Father’s Day: Mo/Fa Poems by Chella Courington


Second Memory

An upward draft
catches Mama’s hem
at Forty-first & Twelfth
raising it in waves
around her knees
over her thighs
a pink-striped dress
dances like the awning
at Lida’s Cantina
when a man at the corner
clutching a boy’s hand
sees Mama naked
under her flying skirt
& I see he sees
wondering why
she doesn’t
hold it down
& he sees
me see him
before the light
turns green.


Queen’s Bird

Two of each—cup, saucer, bread plate—
in lukewarm water, I wash away

thirty years of dust since Mother died.
At 42, uterine cancer like Queen Mary

bloody Mary quite contrary.
Why did you run away?

I thought I could find you by traveling
to Chicago, Barbados and Edinburgh.

Against the sun, I raise this porcelain
eyeing it for chips and cracks. Bone china

fired from bone ash like Mother’s gray powder
handed me in a bronze urn.

Or is this songbird cup glazed in blue
mere clay? My lips where once were yours.



My father built biceps working for US Steel
smelting iron in heat that humbled men.

Now I could break his arm
over my knee, brittle as kindling.

My father used to let me walk up his body
balancing my hands on his fingertips

till I flew from his shoulders. They began to sag
after my mother passed. Rising at night, no moon out,

she collapsed in the dark and never woke
as once my father fell when a clot in his head

tossed him down. He speaks of my mother
rubbing his back with eucalyptus oil and saves hair

from her brush, strands he wraps in kleenex.
At night with his whiskey, facing Jeopardy, my father

drifts off to Kargasok.
In the Russian mountains women live to be 105.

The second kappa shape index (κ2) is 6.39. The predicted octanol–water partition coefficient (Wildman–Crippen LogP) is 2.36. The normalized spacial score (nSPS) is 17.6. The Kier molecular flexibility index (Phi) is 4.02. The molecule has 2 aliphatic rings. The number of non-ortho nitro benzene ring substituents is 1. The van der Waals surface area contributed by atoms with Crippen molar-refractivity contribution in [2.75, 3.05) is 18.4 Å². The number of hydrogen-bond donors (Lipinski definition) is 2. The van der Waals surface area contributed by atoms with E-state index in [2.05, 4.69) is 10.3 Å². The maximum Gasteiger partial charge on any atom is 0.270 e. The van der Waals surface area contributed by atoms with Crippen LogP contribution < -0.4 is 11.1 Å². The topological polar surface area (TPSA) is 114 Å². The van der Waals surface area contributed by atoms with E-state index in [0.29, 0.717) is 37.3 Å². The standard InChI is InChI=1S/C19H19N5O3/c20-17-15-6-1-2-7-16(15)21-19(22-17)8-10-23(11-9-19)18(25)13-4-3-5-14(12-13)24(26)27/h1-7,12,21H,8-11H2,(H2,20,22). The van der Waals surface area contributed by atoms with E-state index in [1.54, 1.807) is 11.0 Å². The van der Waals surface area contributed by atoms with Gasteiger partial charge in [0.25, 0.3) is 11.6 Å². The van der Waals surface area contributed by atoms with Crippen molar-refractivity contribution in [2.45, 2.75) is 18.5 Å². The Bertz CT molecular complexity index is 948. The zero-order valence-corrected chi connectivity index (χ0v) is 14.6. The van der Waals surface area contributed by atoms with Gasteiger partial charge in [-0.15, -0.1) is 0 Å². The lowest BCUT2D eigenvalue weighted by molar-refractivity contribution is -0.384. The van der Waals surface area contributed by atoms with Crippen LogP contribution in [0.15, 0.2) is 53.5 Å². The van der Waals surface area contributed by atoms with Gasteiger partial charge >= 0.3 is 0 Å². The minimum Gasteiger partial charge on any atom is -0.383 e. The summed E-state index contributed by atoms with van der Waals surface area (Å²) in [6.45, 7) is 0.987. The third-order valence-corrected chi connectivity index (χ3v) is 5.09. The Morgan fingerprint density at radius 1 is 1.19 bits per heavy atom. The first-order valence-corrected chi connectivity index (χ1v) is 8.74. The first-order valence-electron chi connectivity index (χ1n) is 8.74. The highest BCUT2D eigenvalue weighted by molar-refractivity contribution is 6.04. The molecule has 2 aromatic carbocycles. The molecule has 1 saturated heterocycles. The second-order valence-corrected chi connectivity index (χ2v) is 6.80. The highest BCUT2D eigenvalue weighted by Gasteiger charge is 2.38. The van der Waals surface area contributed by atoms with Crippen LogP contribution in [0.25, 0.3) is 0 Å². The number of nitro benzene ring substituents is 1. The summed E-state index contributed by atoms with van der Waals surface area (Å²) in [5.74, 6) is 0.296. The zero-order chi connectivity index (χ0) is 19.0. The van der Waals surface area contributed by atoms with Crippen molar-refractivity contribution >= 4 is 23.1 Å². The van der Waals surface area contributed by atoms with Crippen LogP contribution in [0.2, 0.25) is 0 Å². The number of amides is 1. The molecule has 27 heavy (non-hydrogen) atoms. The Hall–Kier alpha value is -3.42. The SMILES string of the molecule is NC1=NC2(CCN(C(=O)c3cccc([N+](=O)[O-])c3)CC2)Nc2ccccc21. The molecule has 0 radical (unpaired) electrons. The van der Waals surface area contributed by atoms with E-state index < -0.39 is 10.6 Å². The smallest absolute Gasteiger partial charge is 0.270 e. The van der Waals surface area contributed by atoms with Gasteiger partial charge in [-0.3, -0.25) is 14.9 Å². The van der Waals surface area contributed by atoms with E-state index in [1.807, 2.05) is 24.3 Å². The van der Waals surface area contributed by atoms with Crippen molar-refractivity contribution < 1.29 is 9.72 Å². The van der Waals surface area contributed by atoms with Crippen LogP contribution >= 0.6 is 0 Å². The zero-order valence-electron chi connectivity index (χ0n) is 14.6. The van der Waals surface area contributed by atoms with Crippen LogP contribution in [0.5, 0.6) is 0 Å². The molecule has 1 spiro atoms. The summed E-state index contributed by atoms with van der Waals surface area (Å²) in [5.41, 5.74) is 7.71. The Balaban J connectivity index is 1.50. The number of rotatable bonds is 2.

So do their men, eating dried cod with mushroom tea,
making love last forever.



Like a canopy of darkness
they shadow the ground for miles
on currents that lift them
back to their roosts.

Years later I ask my father
if he gathered us
to watch thousands
swoop down on trees

sit wing to wing
till morning branches cracked
under their weight.
At daybreak

did they leave the oaks

He says we never saw them abandon
the hollow, catch a new wind
to an unharvested south
but often would see their return

black streaks
on a September afternoon.


Job’s Daughter

I do not skulk from God.
He has no eye for me
only for my father—tall and brown
hands that raise me over his head.

Hurling insults like thunderbolts, God calls
him harelip, mooncalf. Father hides
seven days under the bellies of three sheep.
With a dulled razor, God sheers

their backs slowly before burning them.
He forces the camel to sit on the cold earth,
head down, and gives father a white flint knife.
Slice the thorax, He bellows.

Father turns away—not a butcher.
The camel lives two hours. My father crawls
inside the camel’s skin and closes it over him.
Flesh still warm.


Chella Courington is a writer and teacher. With a Ph.D. in American and British Literature and an MFA in Poetry, she is the author of six poetry and three flash fiction chapbooks. Her poetry appears in numerous anthologies and journals including Spillway, Gargoyle, Pirene’s Fountain, and The Los Angeles Review. Originally from the Appalachian South, Courington lives in California with another writer and two cats. For more information: chellacourington.net.


Painting, Eugene Manet and his daughter in the Garden, by Berthe Morisot.

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